But little did I know that my luck would change. One day I was in a local thrift shop and I found a nice little French press. It was made in Italy (French Press. Made in Italy. Hmmm.) And it was cheap. (Should be, it was a thrift store.) So I bought the little French press and went home and made a really nice cup of coffee. I was very impressed, elated, ecstatic actually. But it had its drawbacks. It was a small press, it made just one cup at a time, so it Credit: http://mrg.bz/ZX1wQpwasn't very convenient to use when you had several people over wanting to drink a cup. Together. At the same time. I mean, you would be finished drinking yours by the time I made mine, and that wasn't too cool. That would be the Koffee Klatch without the star. So, I kept it to use when I only wanted one cup. Which is hardly ever. Ok, never. So we gave it to our friend Grant, who at the age of fifty had just recently discovered he liked coffee. How did he get it this far without it? Baffling, actually.
Then I found another French Press, in the very same resale shop. This time it was an actual Bodum, the king of French presses (only it was made in Switzerland, not Italy, or France for that mattter....go figure), and it made 28oz of liquid gold! Pay dirt! So I went home, washed it (it was purchased from a thrift store. I know, I know, eeewww. I'm over it.) and made the most fabulous coffee I'd had since Colombia! I was in java heaven!
So this article promises to tell you how to make the perfect cup of coffee. But first, you need to buy a French press, and then the perfect beans! Some people swear by buying whole beans and grinding them at home. Others buy thirty dollar a pound organic fair trade coffee grown on the side of a mountain and roasted in small batches by an impoverished farmer who would rather be planting coca leaves, thank you, but has been convinced by the national army that that is not really a good idea, Credit: http://mrg.bz/TOLFg2you know, and who, if he is lucky, will get three cents out of the thirty dollars you paid for it. I just get plain old Colombian coffee. From Colombia. Not Colombian coffee that is grown in Colombia and the beans are imported into the USA and roasted here. I buy Colombian café grown, roasted and ground in Colombia that was packaged to sell to Colombians, not for export, but somehow managed to get onto the shelves of the Hispanic supermarket a few towns over from where I live. You can also get it on Amazon. Sello Rojo.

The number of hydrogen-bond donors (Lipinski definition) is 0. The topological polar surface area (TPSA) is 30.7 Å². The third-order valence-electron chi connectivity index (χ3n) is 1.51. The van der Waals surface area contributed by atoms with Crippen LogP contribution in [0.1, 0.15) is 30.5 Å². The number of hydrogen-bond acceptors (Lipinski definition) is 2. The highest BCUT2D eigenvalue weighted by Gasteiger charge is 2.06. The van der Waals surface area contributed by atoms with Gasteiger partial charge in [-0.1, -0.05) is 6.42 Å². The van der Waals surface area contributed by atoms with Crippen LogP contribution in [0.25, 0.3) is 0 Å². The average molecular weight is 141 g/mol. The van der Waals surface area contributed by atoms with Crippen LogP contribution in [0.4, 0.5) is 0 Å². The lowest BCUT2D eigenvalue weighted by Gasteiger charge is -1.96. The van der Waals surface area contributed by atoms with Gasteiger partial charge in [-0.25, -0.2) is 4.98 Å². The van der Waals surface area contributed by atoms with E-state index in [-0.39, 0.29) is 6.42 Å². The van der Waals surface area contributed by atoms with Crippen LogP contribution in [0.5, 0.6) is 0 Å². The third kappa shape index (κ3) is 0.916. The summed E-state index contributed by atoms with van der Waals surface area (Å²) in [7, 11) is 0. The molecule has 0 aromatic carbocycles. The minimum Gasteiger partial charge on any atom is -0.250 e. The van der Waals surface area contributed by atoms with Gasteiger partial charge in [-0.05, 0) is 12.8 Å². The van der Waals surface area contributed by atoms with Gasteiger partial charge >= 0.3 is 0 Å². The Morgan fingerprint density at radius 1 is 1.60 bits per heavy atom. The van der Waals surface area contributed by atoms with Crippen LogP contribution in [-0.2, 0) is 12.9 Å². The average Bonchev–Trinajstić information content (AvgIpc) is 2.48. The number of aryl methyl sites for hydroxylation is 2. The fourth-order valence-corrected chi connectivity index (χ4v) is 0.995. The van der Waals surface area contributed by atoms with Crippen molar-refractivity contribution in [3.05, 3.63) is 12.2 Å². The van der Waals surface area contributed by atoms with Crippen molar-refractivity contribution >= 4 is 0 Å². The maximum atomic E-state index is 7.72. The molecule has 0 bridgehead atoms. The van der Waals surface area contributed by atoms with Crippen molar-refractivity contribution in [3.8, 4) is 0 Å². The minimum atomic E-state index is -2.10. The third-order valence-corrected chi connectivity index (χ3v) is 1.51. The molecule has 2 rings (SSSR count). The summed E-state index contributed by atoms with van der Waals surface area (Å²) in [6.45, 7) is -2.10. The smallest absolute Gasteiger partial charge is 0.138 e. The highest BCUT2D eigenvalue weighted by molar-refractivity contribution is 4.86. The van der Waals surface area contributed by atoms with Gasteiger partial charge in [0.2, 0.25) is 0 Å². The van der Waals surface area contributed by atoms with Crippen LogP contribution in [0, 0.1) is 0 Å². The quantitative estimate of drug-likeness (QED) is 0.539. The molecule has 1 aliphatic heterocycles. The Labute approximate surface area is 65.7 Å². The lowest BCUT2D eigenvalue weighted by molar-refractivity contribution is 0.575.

So you get your authentic Colombian coffee and open the bag and stand there and smell it for a few minutes - it is intoxicating. For a 28oz French press measure out four to five heaping scoops. I use a coffee measure that I saved from a can of Melitta coffee. It's cone shaped. It measures about one measuring tablespoon. You can adjust the measurement after you have made a few pots. Strength is a personal choice. Boil 16oz of water. I use a Pyrex glass measuring cup and heat the water in the microwave for four minutes. Pour the hot water into the press. Then, fill the measuring cup with more water but just to the 12oz mark and heat in Credit: http://www.flickr.com/photos/50183375@N08/7609267742/the microwave for 3-1/2 minutes. While you are boiling the second cup of water, the coffee in the press is steeping. Very important step. Don't cheat and boil all 28oz at once because the result will not be the same and I don't want to hear about it. When the 12oz of water is heated pour it into the press. Then take the top of the press -the part that has the filter attached to it on the bottom of the stem - and push it down through the water until it goes to the bottom. This filter pushes the grounds to the bottom and away from the liquid. That's it! You're done. Easy,
Pour the result into your mugs and enjoy a truly perfect cup of coffee. If you want to keep the leftover coffee hot, pour it into a Thermos brand decanter, the stainless steel one that is made for camping. It will keep your coffee hot all day long.